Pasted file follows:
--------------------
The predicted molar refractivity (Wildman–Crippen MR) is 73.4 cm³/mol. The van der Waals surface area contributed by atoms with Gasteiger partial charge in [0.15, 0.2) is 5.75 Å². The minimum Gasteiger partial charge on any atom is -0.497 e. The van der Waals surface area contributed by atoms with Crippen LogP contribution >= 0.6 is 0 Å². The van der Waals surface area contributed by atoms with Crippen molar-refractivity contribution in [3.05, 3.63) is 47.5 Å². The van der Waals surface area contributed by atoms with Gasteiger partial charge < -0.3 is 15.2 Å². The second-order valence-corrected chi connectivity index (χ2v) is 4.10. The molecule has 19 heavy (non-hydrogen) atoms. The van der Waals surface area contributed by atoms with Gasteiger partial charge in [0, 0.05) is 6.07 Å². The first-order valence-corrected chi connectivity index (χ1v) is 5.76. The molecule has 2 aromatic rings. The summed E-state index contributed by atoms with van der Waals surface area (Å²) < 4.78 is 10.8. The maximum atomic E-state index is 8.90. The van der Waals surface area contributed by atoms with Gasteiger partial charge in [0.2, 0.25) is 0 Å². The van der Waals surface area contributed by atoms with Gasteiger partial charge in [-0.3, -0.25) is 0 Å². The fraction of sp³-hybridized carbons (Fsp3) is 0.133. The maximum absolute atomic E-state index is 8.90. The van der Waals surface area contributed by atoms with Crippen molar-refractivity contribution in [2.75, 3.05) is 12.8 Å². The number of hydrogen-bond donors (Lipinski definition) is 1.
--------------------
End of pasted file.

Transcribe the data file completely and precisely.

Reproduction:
The predicted molar refractivity (Wildman–Crippen MR) is 73.4 cm³/mol. The van der Waals surface area contributed by atoms with Gasteiger partial charge in [0.15, 0.2) is 5.75 Å². The minimum Gasteiger partial charge on any atom is -0.497 e. The van der Waals surface area contributed by atoms with Crippen LogP contribution >= 0.6 is 0 Å². The van der Waals surface area contributed by atoms with Crippen molar-refractivity contribution in [3.05, 3.63) is 47.5 Å². The van der Waals surface area contributed by atoms with Gasteiger partial charge < -0.3 is 15.2 Å². The second-order valence-corrected chi connectivity index (χ2v) is 4.10. The molecule has 19 heavy (non-hydrogen) atoms. The van der Waals surface area contributed by atoms with Gasteiger partial charge in [0, 0.05) is 6.07 Å². The first-order valence-corrected chi connectivity index (χ1v) is 5.76. The molecule has 2 aromatic rings. The summed E-state index contributed by atoms with van der Waals surface area (Å²) < 4.78 is 10.8. The maximum atomic E-state index is 8.90. The van der Waals surface area contributed by atoms with Gasteiger partial charge in [0.2, 0.25) is 0 Å². The van der Waals surface area contributed by atoms with Gasteiger partial charge in [-0.3, -0.25) is 0 Å². The fraction of sp³-hybridized carbons (Fsp3) is 0.133. The maximum absolute atomic E-state index is 8.90. The van der Waals surface area contributed by atoms with Crippen molar-refractivity contribution in [2.75, 3.05) is 12.8 Å². The number of hydrogen-bond donors (Lipinski definition) is 1.